November 25, 2010
I'm going to describe some projects that are on my wishlist: given an infinite amount of time and an infinite number of snacks, I would write all of these. However, I do live in the real world, so I don't have time to write and maintain everything I'd like. I'm going to post my ideas here to
not lose them,
try to see which of these the community would be most interested in, and
see if anyone out there is interested in writing one of these him/herself.
If anyone wants to take a crack at one of these, let me know (either comments or email). I'd be more than happy to provide any guidance and support people want. I'll try to rate these projects with a difficulty level: 1 being you don't know monads yet, 10 being your name is Simon.
Warning: difficulty levels are made up on the spot and may be completely mistaken. Do not blame me if you stay awake three weeks on end trying to implement what I guessed would be an easy task.
I emailed the web-devel list about this the other day. It's a very basic idea: provide a WAI middleware which routes requests to one of many different applications based on the Host request header, just like a webserver does. You can read my original email.
Difficulty level: 2.
This could easily be split up into a bunch of different packages. The idea is to provide quality support for services like Gravatar, Disqus, Google Analytics, Recaptcha, and more. None of these are very complicated, it's just finding a balance between nice API and providing flexibility. A lot of this code already exists in the Haskellers website and just needs to be factored out.
Difficulty level: 3.
I don't natively provide support for Pandoc in Yesod because 1) it's a large dependency and 2) it's GPLed. However, it's often desireable to use Markdown syntax in a website, and it would be great to have that packaged up somewhere. This package would provide some Markdown datatype, form functions, automatic rendering to HTML, serialization to Persistent, etc.
Difficulty level: 3.
I want to start testing Yesod thoroughly, but I haven't written the test framework yet. This doesn't necessarily need to be a WAI-specific test framework: it would be even more useful if it used http-enumerator and spoke properly over a socket. But starting as WAI-only would probably be easier, and having a WAI-adapter would be incredibly convenient. The trick here is getting a nice, thorough, powerful API.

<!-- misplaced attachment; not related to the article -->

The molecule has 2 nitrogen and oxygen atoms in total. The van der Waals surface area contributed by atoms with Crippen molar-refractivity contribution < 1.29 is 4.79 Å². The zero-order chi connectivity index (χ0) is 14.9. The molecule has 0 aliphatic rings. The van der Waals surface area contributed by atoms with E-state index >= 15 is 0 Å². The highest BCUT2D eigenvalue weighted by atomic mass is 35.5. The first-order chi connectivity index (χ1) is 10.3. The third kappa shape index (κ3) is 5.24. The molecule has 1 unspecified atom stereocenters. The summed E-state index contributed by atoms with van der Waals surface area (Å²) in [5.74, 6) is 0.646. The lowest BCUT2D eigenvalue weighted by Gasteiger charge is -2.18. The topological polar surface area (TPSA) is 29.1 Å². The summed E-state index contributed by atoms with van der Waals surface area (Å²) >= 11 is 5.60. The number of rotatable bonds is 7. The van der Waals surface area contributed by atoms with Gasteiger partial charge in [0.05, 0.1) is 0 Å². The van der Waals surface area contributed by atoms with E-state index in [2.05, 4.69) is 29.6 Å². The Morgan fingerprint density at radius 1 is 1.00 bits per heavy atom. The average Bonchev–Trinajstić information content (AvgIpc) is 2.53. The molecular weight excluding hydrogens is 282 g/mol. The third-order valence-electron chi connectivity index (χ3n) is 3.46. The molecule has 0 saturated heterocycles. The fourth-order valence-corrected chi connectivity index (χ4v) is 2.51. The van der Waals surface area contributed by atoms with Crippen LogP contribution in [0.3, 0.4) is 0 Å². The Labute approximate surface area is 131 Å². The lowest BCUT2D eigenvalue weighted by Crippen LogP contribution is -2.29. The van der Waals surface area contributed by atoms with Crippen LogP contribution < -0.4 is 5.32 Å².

Difficulty level: 5.
I'm relying more and more on the text package, but unfortunately there isn't (to my knowledge) a nice parser combination library for it. It would be wonderful if someone wrote one with a goal towards the same performance characteristics of attoparsec. Almost certainly, a text-based one will be slower, but it would be a nice goal nonetheless.
If that gets written, the next thing I would want is an adapter for the enumerator package, but that would likely be fairly easy.
Difficulty level: 7.
Native XML parser with enumerator interface
I'm using libxml-enumerator for the Yesod book these days, and like it a lot. I've put together some basic combinators to ease the job of building up my data value, and will hopefully get those into a package soon. I liked this library so much, I tried to use it for work. One problem: I can't for the life of me get libxml working on Windows properly. (Any advice on getting Windows set up properly to build with pkg-config is welcome.)
I've worked around it with expat-enumerator, but it seems that namespace handling in that library is not as powerful. It's not a problem for me at the moment, but could be in the future. A native-Haskell parser (hint: built on attoparsec-text) would be very useful here. Also, it would be amazing to get line-number information in there too.
Oh, and I also think that a rendering library would be useful, but that's in the works already.
Difficulty level: 6.